That don’t make no censusApril 2, 2010
We have people in town who refuse to fill out their U.S. census forms because they don’t want the government to know their phone number (even though the government has been tapping their phone for years) or that they’re afraid the information will be used by Barack Obama to round them up into his Whitey Matrix Camps where white people will be used as an energy source to power a giant Abortion Cannon from atop the Washington Monument. But one person is turning this paranoia to his advantage…
Instead of throwing out their census forms or burning them, these people are just giving them to Tag Larkin, and Tag Larkin fills them out with his name and information.
“With every form, Tag Larkin counts as more of an American as you,” says Tag Larkin, writing his name on yet another census form. “By Tag Larkin’s last count, Tag Larkin is three hundred and thirty-eight times the American you are.”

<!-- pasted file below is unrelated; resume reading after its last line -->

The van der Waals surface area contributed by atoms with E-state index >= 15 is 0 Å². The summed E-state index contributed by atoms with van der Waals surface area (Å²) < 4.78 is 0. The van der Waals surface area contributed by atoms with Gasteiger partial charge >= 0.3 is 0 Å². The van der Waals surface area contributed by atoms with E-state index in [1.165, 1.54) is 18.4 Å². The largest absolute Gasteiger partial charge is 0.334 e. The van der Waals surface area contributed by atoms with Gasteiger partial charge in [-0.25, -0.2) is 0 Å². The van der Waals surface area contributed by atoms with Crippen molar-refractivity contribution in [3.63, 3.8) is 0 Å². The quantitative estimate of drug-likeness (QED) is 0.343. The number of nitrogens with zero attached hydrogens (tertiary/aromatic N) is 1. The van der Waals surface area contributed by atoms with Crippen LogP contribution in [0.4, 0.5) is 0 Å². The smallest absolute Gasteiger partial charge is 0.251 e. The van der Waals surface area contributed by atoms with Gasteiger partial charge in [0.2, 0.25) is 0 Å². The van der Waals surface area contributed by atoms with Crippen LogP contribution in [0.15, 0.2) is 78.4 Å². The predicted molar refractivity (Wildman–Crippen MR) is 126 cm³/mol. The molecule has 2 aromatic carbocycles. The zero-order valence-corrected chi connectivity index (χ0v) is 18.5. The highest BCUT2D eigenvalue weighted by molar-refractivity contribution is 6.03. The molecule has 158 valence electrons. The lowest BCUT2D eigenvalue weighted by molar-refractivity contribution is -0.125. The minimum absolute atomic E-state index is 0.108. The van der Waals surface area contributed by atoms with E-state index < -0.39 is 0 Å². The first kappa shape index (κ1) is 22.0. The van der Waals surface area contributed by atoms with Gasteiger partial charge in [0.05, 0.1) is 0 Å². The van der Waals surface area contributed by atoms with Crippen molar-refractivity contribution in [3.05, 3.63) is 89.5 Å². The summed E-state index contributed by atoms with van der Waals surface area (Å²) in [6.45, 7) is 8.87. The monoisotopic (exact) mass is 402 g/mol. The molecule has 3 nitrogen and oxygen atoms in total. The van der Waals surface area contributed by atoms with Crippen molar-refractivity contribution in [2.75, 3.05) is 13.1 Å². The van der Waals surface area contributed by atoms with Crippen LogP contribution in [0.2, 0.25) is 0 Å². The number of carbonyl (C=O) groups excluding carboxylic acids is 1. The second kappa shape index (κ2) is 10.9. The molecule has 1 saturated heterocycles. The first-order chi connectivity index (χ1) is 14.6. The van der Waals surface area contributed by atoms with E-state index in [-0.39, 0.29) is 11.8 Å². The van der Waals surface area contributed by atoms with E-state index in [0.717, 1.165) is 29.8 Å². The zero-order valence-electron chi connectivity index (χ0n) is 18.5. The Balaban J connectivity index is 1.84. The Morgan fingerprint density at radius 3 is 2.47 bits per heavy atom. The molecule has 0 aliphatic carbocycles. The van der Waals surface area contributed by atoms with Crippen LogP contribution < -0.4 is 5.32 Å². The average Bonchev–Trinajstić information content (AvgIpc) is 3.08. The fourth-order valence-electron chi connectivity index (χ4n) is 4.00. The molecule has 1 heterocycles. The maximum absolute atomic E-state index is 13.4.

Tag Larkin is operating under the assumption that the more census forms he sends in, the more people he counts as, which gives him more votes that he can cast on election day. While everyone spends their measely one person/one vote on the candidate of their choice, Tag Larkin will drop ten thousand votes on someone with just one visit to the voting booth. At least, that’s how Tag Larkin thinks it will work.
Also Tag Larkin hopes that the more forms he fills out with his name on them, the more likely it is that the government will give him public works funds because Tag Larkin also lists himself as a municipality. Tag Larkin is the mayor of Tag Larkinville, which has various community projects that need funding, such as keeping Tag Larkin’s fridge stocked with Schlitz tallboys and providing bail money for when IKEA calls the cops on Tag Larkin for trying to live in their furniture showrooms.
By the time all the census taking has concluded, Tag Larkin estimates that he will have filled out enough forms to earn his own seat in the House of Representatives, which will make watching C-SPAN a lot more interesting because of Tag Larkin’s unique interpretation of parlimentary procedures such as “tabling a motion.”